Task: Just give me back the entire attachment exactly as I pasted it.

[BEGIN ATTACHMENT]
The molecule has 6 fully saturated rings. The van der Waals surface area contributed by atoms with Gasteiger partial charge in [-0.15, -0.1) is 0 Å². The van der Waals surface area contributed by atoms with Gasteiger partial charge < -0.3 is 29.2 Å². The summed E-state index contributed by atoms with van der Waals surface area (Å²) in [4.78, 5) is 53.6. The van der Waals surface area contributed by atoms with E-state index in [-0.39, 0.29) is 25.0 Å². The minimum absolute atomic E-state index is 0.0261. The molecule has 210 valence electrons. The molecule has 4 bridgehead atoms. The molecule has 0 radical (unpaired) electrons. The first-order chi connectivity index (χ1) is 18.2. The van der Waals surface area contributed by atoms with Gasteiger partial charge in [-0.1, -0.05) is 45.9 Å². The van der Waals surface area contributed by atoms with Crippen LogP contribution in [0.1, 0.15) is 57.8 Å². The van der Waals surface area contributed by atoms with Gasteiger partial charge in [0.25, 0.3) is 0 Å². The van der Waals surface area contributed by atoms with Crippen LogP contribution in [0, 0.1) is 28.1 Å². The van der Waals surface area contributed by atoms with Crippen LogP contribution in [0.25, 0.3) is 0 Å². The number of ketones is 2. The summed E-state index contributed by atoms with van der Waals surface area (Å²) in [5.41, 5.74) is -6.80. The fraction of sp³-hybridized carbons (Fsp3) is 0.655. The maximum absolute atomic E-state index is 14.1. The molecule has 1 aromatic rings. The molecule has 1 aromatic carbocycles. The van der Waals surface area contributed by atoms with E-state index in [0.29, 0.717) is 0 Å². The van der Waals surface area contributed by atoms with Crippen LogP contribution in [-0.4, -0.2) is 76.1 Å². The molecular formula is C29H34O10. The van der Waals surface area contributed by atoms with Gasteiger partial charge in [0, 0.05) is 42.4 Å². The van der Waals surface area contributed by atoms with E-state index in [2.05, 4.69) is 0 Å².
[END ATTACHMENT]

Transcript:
The molecule has 6 fully saturated rings. The van der Waals surface area contributed by atoms with Gasteiger partial charge in [-0.15, -0.1) is 0 Å². The van der Waals surface area contributed by atoms with Gasteiger partial charge < -0.3 is 29.2 Å². The summed E-state index contributed by atoms with van der Waals surface area (Å²) in [4.78, 5) is 53.6. The van der Waals surface area contributed by atoms with E-state index in [-0.39, 0.29) is 25.0 Å². The minimum absolute atomic E-state index is 0.0261. The molecule has 210 valence electrons. The molecule has 4 bridgehead atoms. The molecule has 0 radical (unpaired) electrons. The first-order chi connectivity index (χ1) is 18.2. The van der Waals surface area contributed by atoms with Gasteiger partial charge in [-0.1, -0.05) is 45.9 Å². The van der Waals surface area contributed by atoms with Crippen LogP contribution in [0.1, 0.15) is 57.8 Å². The van der Waals surface area contributed by atoms with Gasteiger partial charge in [0.25, 0.3) is 0 Å². The van der Waals surface area contributed by atoms with Crippen LogP contribution in [0, 0.1) is 28.1 Å². The van der Waals surface area contributed by atoms with Crippen LogP contribution in [0.25, 0.3) is 0 Å². The number of ketones is 2. The summed E-state index contributed by atoms with van der Waals surface area (Å²) in [5.41, 5.74) is -6.80. The fraction of sp³-hybridized carbons (Fsp3) is 0.655. The maximum absolute atomic E-state index is 14.1. The molecule has 1 aromatic rings. The molecule has 1 aromatic carbocycles. The van der Waals surface area contributed by atoms with E-state index in [0.29, 0.717) is 0 Å². The van der Waals surface area contributed by atoms with Crippen LogP contribution in [-0.4, -0.2) is 76.1 Å². The molecular formula is C29H34O10. The van der Waals surface area contributed by atoms with Gasteiger partial charge in [0, 0.05) is 42.4 Å². The van der Waals surface area contributed by atoms with E-state index in [2.05, 4.69) is 0 Å².